Drying Ghost Peppers (Tips & Tricks for Making Your Own Hauntingly Hot Pepper Flakes)

When you’ve got a bumper crop of ghost peppers, you’re basically swimming in potential heat. Drying them is like bottling up a fiery surprise for your future culinary adventures!

Dried ghost peppers – also known as Bhut Jolokia – are a spicy staple in Indian cuisine. And sure, you could buy them, but making your own ghost pepper flakes is a perfect way to use your ghost peppers, and a surefire way to make your taste buds scream! You can air dry them, use a food dehydrator, dry them on the counter, or sun dry them. And remember, safety first when handling these hot commodities.

Keep scrolling for all the spicy details on pepper drying techniques!

What is the best way to dry ghost peppers?

Drying ghost peppers is a superb way to preserve your pepper harvest – it’s so great, it’s scary!

Fresh ghost peppers are notorious for their fiery heat, but drying them takes that spiciness to a whole other level. Ghost peppers have a scorching heat that’s not for the faint-hearted, and when dried, they deliver a smoky flavor that’s out of this world.

So, if you’ve grown a batch of ghost peppers and want to store them, drying is your best bet. Let’s explore how to do this, shall we?

The best ways to dry ghost peppers include:

  • Air drying
  • Food dehydrator
  • Dry them on the counter
  • Sun drying

Don’t be a scaredy-cat, let’s dive into each method!

Air drying ghost peppers

Air drying ghost peppers is a classic, straightforward, and effective technique.

This method is as simple as making a couple of slits in your peppers near the stems and stringing them together. Hang them up in a well-ventilated room, and in about four weeks, your peppers will be dry and ready to rock any dish!

Air drying peppers is energy-efficient. While it may take a bit more time than a dehydrator, it’s easier on the pocket. Plus, it gives you enough time to build up your courage to use them!

Just cut a slit as close to the stem as you can, then thread a string through the stems.

Hang them up in a room with good airflow to avoid humidity which can invite unwanted guests, like mold.

Air-drying peppers usually takes about four weeks, just in time for your next hot sauce experiment!

Food dehydrator

Using a food dehydrator is the quickest way to dry ghost peppers. It’s like the fast lane on the road to Flavortown!

Food dehydrators are great for drying a wide array of veggies, ghost peppers included. Clean them, cut them up, and dehydrate them. In a few hours, you’ll have your very own home-dried ghost peppers!

Drying peppers in a food dehydrator is a snap once you get the hang of it.

Rinse and dry your peppers, then chop off the stems.

Cut your peppers according to your preference, but remember smaller slices take less time to dry.

If you want to temper the heat, consider removing the seeds.

Dehydrate at a temperature of 130°F until your peppers feel brittle and tough.

Dry ghost peppers on the counter

Believe it or not, you can dry your ghost peppers right on the counter! But this method requires low humidity and good ventilation. You don’t need to cut your peppers since hot peppers can naturally dry whole!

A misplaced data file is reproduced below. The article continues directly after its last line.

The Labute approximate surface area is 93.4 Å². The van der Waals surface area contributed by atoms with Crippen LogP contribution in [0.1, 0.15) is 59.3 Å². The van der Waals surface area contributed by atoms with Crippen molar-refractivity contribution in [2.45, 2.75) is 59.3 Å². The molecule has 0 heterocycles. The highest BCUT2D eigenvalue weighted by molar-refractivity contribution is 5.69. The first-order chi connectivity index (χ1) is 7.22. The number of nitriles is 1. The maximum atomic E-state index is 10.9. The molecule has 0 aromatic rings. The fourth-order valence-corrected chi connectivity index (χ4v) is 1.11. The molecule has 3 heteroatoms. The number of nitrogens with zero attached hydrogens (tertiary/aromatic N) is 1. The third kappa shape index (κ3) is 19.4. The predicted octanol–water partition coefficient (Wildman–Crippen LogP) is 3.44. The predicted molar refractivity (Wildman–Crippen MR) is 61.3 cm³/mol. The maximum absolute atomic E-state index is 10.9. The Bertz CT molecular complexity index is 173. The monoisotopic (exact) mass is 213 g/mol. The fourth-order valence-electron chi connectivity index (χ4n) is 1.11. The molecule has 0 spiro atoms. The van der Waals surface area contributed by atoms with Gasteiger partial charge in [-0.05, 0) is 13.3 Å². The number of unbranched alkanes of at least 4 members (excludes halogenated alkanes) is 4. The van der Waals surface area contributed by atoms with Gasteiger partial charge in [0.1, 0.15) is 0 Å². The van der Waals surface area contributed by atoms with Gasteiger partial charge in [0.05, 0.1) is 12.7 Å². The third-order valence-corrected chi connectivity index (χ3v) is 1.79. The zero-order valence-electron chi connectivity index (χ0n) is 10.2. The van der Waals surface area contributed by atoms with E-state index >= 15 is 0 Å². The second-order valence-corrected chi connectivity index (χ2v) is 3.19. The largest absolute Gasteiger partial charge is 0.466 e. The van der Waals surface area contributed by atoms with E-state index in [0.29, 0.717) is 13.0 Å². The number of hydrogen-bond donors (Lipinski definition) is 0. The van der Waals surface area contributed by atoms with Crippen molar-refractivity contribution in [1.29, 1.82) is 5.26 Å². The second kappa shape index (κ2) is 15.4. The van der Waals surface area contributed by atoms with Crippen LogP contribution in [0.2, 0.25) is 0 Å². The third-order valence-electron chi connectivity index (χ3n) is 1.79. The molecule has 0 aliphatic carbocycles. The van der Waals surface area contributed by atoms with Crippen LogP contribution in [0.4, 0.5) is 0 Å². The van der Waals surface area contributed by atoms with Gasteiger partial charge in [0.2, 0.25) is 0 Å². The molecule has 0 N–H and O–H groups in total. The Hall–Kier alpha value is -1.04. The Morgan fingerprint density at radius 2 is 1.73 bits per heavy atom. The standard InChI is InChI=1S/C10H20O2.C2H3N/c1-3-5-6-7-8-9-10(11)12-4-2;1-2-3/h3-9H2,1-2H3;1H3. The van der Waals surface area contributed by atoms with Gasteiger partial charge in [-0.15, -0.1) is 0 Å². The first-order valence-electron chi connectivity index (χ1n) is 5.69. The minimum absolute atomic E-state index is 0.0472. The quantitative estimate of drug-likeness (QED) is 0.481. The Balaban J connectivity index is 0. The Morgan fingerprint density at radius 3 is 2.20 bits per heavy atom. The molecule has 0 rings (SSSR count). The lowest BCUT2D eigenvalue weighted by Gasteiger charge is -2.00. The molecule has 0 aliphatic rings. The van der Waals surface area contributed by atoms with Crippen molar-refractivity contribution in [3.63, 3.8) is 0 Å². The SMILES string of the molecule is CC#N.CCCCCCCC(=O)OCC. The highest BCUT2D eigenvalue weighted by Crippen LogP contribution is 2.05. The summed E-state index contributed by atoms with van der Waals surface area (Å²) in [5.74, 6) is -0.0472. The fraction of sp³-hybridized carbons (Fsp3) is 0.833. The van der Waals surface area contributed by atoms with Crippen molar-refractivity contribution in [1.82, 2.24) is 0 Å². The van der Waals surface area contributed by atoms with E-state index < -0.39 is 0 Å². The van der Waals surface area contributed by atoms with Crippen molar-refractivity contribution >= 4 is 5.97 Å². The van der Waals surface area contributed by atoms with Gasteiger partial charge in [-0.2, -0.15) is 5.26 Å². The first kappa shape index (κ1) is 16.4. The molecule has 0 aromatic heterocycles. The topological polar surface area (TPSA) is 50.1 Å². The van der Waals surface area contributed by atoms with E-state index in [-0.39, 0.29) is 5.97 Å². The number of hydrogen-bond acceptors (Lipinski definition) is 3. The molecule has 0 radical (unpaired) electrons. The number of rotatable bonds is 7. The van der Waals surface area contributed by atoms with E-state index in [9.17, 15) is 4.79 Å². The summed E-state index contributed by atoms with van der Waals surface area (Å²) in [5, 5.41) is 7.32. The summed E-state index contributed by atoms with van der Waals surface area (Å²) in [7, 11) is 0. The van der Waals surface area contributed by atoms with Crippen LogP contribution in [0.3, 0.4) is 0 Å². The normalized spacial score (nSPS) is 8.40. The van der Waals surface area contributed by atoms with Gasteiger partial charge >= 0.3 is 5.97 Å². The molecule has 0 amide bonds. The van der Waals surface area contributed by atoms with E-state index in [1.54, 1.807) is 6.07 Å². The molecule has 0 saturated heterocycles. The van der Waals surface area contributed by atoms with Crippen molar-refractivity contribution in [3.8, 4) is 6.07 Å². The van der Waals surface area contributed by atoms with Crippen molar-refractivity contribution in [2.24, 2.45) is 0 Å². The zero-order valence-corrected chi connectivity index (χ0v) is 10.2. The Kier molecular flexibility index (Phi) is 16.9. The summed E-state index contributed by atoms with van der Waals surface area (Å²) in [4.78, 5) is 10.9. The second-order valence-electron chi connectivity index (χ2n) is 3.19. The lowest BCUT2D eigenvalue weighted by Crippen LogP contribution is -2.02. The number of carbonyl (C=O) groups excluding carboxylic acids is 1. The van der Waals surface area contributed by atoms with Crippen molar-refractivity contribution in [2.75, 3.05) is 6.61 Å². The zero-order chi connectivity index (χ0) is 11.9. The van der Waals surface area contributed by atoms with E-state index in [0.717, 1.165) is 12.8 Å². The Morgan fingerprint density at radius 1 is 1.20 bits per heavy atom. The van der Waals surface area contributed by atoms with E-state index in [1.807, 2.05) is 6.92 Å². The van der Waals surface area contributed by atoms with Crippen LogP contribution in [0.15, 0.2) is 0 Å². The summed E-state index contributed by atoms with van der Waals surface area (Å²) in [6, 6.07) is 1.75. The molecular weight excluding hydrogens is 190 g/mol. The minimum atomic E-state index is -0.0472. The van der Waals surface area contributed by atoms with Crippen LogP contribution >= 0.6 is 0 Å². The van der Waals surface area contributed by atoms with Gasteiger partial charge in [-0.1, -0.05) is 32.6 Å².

This method works best if you’re in a dry environment with good ventilation.

Just spread your peppers out so they aren’t touching and let nature do its thing!

Sun drying ghost peppers

Sun-drying ghost peppers is a fun and effective way to dry your peppers, as long as you’ve got the right weather.

This method requires consistent temperatures of at least 90°F and humidity below 60%. Pasteurizing your peppers after sun-drying is important since they’ve been out and about soaking up the sun.

The conditions need to be just right: at least 90°F for several days, with humidity under 60%.

Wash your peppers to get rid of any dirt, then place them on screen trays. Cover with cheesecloth to keep away pesky insects and birds.

After they’re dry, pasteurize your peppers by either:

Stashing them in the freezer for two days or

Baking them in the oven at 160°F for half an hour

Can dried ghost peppers mold?

Now, you might be wondering: can dried ghost peppers mold?

Dried ghost peppers can indeed mold if they are exposed to moisture, much like any other dried food. They can reabsorb moisture when you open their containers or if they’re stored improperly. Proper storage is crucial!

Dried ghost peppers can mold if they reabsorb moisture. So, proper storage is key to keep your peppers from becoming a science project!

How do you dry ghost peppers so they don’t mold?

So how do you keep the molds at bay?

To dry ghost peppers so they don’t mold, allow them to cool down completely. Then store them in cans, vacuum-sealed bags, freezer containers, or plastic freezer bags. The best way to prevent mold is by storing your peppers in serving-sized containers so you’re not constantly opening and closing the container!

Let the peppers cool down completely to avoid any moisture from heat that could attract mold.

Store your dried peppers in cans, vacuum-sealed bags, freezer containers, or plastic freezer bags.

One cool trick is to store your peppers in multiple serving-size containers. This way, every time you need some, you open a new container and keep the rest airtight and moisture-free. It’s like meal prep, but for peppers!

How do you know when ghost peppers are dry enough?

Determining when your ghost peppers are dry enough can be a bit tricky, especially if it’s your first haunting… I mean, drying.

Fully dried ghost peppers should be brittle and tough.

If you’re planning on making ghost pepper flakes or powder, ensure the peppers are completely dry before grinding.

How long do dried ghost peppers last?

Drying is the long-haul trucker of preserving ghost peppers.

Stored properly, dried ghost peppers can last between 1-2 years. Just make sure they’re stored in a cool, dry space. Remember, a cool pepper is a happy pepper!